History of Endometriosis

endometriosis in history

Endometriosis seems to be rapidly on the increase with more that 176 million women and girls around the world today who suffer from the disease. Sometimes it can help medical researchers to go back in history to study illness. It can help to put disease's and illness into context.

However there is limited information about endometriosis from the past.  It may not seem of relevance for some sufferers to find out about this disease historically, but for others it may shed some light by finding out how common endometriosis was in the past, in comparison to the statistics we have today.  

Comparisons can also be made of life-styles, possible treatments, environmental issues, quality of diet and general health, living standards, treatment and attitude towards women, and various other factors.

Here are the few historical finding about endometriosis :


·   A recent article from the History Department at the State University of New York  notes that endometriosis was described in European history at least 300 years ago


· The first detailed description of wide ranging endometriosis was put forward by Daniel Shroen in 1690


·    Endometriosis was first reviewed in scientific literature in 1860, by Austrian pathologist Karl Freiherr von Rokitansky.  He referred to the disease in his writings as simply “an adenomyoma”.


·   Prior to 1921, there were only 20 reports of the disease in world-wide medical literature


·  In 1927, endometriosis was formally described by Dr John Sampson, when he presented a paper identifying 13 patients in whom the presence of endometrial tissue was observed during abdominal surgery


·  The “Encyclopaedia of Medical History” published in 1985 did not have a mention for endometriosis

There could be many reasons why there are so few facts about endometriosis in history.  Many women may have gone through life with endometriosis, without ever having been diagnosed.  This would be especially so with attitudes towards women regarding their reproductive health within the orthodox medical profession, which would have been nearly all male.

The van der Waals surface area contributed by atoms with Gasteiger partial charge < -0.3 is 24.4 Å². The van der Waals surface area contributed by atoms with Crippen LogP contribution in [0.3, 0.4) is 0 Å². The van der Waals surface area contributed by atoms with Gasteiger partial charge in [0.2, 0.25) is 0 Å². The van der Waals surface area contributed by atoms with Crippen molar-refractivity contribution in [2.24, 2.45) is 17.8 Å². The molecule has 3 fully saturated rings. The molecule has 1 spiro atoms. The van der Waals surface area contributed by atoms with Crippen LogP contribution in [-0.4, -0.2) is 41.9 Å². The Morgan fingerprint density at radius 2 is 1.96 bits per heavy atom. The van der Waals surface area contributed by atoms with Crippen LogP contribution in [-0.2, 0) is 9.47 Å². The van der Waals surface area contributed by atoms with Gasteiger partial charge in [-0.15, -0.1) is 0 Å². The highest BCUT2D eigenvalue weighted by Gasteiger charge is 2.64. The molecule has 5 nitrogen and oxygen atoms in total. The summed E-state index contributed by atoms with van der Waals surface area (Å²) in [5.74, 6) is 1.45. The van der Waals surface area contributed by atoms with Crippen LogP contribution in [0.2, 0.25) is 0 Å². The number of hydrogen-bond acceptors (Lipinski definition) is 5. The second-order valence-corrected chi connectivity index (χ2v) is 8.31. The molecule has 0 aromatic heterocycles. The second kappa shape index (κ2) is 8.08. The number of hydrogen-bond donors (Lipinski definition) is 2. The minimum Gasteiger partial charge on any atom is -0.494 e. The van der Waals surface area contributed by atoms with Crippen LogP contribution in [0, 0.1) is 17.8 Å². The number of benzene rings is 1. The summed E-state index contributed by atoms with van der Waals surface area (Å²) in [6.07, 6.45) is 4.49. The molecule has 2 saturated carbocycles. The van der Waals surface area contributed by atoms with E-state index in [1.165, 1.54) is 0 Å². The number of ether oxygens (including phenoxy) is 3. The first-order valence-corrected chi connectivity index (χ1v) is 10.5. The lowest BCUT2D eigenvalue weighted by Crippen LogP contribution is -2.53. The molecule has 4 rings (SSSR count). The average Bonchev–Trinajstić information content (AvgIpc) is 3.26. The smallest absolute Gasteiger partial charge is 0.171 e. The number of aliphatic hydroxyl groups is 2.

Historically, if women voiced their concerns over their reproductive health they were usually told that they were being neurotic or else it was all in the head.  This situation is still common today.


Many women would have started their families at an earlier age than they do now, in industrialised countries.  This would have helped to ward off the onset of the disease, and women were having bigger families in the past. 


Until 20 years ago, the only way to do a definitive diagnosis for endometriosis was to undergo major abdominal surgery.  This was the case before the advent of the laparoscope and key-hole surgery.

There probably were many cases of endometriosis in history, but they went undiagnosed.  But we are not looking at the same sort of numbers that we are looking at today.

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